How common is it?

DDH is more common in girls and first-born children. It's more likely to occur if there's a family history or if the baby was breech. Swaddling or wrapping a baby's legs too tightly can also lead to DDH. Certain traditional practices like wrapping the children, etc. are known to increase the risk, while carrying them with limbs separated apart is known to decrease the risk of dysplasia. All newborns should have both hips carefully examined by a health professional. 

Treatment options

Treatment depends on the child's age and the severity of the condition. Young babies with confirmed DDH are usually treated in a brace or harness that holds the legs apart. This helps the hip socket to deepen and the hip to become stable with growth. Regular monitoring of the hip position is necessary to ensure good outcomes. Surgery may be necessary if brace treatment is unsuccessful, or if a hip dislocation is first noticed when the child is older.

What is the long-term outlook?

Most infants who are diagnosed and treated early do not have any hip problems in later life. Earlier the diagnosis and treatment, the better the outcome, as late diagnosis often requires surgical treatment and can mean a higher likelihood of ongoing hip problems. In case you have a concern or query you can always consult an expert & get answers to your questions!

2739 people found this helpful

How Common Developmental Dysplasia Of Hip Is Treated?

Dr. Ravi C V 90% (15 ratings)
DNB, Fellowship in Pediatric Orthopedics
Orthopedist, Visakhapatnam
How Common Developmental Dysplasia Of Hip Is Treated?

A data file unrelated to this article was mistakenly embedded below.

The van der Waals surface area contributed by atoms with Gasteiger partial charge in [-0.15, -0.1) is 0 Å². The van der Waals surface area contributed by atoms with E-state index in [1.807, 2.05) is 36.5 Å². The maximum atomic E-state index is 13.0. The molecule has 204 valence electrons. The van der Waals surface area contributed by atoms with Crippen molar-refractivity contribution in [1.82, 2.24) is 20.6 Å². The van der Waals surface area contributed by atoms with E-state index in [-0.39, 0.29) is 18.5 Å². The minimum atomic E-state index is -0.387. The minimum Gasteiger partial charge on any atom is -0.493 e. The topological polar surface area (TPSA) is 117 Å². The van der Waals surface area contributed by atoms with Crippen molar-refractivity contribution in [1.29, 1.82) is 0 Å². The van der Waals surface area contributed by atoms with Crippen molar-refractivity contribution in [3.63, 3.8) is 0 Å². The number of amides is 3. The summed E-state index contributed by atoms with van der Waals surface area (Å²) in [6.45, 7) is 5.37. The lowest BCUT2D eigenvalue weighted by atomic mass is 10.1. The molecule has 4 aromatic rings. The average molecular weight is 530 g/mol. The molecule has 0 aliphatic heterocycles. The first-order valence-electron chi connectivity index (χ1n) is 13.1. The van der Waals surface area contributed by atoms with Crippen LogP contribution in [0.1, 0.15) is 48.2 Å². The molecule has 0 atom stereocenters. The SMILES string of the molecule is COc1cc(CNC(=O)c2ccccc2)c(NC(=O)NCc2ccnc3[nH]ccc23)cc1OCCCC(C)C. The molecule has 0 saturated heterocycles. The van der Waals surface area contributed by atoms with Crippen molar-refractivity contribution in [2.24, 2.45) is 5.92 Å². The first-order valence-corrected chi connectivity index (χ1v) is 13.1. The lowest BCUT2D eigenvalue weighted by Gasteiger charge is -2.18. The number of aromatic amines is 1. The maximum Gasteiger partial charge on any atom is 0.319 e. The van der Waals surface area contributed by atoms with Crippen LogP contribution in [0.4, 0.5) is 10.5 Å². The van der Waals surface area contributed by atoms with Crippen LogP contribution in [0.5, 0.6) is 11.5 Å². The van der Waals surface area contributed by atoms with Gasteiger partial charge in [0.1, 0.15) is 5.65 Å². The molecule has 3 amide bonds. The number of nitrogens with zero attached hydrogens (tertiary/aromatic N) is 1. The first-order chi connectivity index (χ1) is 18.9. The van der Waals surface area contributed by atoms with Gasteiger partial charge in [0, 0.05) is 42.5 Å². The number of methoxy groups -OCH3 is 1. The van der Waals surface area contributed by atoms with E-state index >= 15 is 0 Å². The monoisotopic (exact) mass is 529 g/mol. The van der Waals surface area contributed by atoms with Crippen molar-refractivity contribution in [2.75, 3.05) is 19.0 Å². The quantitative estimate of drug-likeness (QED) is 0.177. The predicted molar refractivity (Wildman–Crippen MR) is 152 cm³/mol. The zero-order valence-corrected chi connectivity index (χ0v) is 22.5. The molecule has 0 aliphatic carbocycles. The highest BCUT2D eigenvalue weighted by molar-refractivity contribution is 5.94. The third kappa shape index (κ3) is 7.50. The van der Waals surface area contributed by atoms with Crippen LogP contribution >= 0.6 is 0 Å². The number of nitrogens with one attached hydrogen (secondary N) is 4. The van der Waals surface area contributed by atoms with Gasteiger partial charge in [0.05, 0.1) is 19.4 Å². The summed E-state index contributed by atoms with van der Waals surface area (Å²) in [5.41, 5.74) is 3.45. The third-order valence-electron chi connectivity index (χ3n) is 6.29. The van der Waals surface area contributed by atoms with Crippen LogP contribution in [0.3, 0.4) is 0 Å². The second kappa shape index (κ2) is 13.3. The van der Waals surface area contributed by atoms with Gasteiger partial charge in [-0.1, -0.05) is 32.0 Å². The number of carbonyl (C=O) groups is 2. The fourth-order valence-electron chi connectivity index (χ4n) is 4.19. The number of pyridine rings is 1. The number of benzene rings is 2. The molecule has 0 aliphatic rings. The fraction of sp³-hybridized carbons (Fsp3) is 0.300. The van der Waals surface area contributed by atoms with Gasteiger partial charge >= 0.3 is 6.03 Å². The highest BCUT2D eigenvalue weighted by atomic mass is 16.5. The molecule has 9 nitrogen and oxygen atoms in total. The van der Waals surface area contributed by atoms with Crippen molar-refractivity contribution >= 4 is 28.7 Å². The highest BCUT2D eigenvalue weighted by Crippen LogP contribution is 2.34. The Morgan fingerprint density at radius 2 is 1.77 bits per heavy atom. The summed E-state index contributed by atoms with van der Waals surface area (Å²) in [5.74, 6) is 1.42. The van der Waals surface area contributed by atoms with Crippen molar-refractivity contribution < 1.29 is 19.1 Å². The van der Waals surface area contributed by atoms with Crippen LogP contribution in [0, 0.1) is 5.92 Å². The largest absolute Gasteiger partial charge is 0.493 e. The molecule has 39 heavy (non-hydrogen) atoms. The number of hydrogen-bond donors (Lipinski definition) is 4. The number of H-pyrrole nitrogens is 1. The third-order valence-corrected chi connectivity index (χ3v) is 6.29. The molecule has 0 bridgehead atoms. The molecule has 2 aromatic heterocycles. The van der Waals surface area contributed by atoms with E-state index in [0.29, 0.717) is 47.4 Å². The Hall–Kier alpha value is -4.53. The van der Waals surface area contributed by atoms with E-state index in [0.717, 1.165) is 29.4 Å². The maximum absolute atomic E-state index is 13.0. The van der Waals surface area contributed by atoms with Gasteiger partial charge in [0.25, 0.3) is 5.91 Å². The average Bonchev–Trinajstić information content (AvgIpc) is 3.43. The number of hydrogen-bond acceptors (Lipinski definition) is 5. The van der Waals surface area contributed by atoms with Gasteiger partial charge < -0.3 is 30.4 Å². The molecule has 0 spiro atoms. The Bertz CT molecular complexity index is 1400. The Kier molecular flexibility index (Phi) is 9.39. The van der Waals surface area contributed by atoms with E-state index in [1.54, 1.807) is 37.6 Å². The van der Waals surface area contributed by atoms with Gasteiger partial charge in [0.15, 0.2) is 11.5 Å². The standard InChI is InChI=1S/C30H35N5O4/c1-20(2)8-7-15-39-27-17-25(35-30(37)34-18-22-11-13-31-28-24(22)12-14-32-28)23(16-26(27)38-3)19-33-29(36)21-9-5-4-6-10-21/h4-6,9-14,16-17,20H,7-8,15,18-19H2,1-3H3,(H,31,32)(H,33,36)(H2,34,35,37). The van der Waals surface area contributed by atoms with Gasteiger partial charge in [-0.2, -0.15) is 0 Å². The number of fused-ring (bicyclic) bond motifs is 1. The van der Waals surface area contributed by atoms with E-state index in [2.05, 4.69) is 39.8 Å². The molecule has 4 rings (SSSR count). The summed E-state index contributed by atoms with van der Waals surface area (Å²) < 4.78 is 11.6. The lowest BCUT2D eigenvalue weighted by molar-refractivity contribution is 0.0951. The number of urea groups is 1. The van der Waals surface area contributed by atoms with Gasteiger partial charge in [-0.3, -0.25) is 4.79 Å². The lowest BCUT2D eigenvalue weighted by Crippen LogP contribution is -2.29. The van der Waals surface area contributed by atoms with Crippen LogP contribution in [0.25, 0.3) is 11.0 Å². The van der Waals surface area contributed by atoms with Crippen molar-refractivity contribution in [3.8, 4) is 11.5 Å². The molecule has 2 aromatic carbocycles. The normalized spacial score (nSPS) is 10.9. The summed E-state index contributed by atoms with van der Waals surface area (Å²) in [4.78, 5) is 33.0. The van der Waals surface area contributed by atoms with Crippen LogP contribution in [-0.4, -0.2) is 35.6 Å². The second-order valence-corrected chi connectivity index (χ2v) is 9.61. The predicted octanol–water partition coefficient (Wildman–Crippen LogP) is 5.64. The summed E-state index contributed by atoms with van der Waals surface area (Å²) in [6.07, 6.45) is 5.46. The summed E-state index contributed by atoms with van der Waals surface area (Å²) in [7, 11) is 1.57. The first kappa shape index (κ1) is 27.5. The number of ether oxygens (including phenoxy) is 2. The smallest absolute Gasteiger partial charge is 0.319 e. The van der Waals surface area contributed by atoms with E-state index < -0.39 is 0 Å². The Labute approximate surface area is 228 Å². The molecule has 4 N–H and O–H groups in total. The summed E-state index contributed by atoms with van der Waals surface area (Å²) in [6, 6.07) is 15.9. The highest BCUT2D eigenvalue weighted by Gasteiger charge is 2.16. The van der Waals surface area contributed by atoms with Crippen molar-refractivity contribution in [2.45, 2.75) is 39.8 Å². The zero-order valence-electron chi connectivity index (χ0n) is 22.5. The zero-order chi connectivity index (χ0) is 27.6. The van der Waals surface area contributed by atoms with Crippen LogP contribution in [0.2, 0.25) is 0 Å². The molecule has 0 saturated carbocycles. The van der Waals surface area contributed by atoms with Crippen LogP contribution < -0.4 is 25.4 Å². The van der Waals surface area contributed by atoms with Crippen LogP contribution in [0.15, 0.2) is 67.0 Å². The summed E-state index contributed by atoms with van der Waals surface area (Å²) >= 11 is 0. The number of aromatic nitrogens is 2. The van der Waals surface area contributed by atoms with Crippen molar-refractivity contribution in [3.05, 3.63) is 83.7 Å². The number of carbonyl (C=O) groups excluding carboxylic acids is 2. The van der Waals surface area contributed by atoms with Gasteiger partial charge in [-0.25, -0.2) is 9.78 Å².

What is Developmental Dysplasia of the Hip?

Developmental dysplasia of the hip or DDH, is a condition that affects the hip joint in newborns and young children. The hip is like a ball-and-cup, formed by the round top of the thigh bone - called the femur - and a cup-shaped socket in the pelvis. The hip joint is stable in spite of its large range of motion and is kept in place by ligaments and other soft tissue structures. The normal infant hip is not mature at birth but develops into a strong and stable joint as the child grows.

What happens in hip dysplasia?

In DDH, the hip does not develop normally as the cup and ball are either partially or completely out of alignment. DDH can vary from mild to severe depending on whether the cup is shallow, soft tissue structures are lax or a combination of all. These problems may cause the hip to become unstable, and even come out of the joint. This is known as a dislocated hip and is believed to occur in around one in 1000 infants. One or both hips can be affected. DDH isn't painful in babies and young children. Untreated DDH can result in limping in young children. This can progress to hip pain and arthritis at a later date.

How common is it?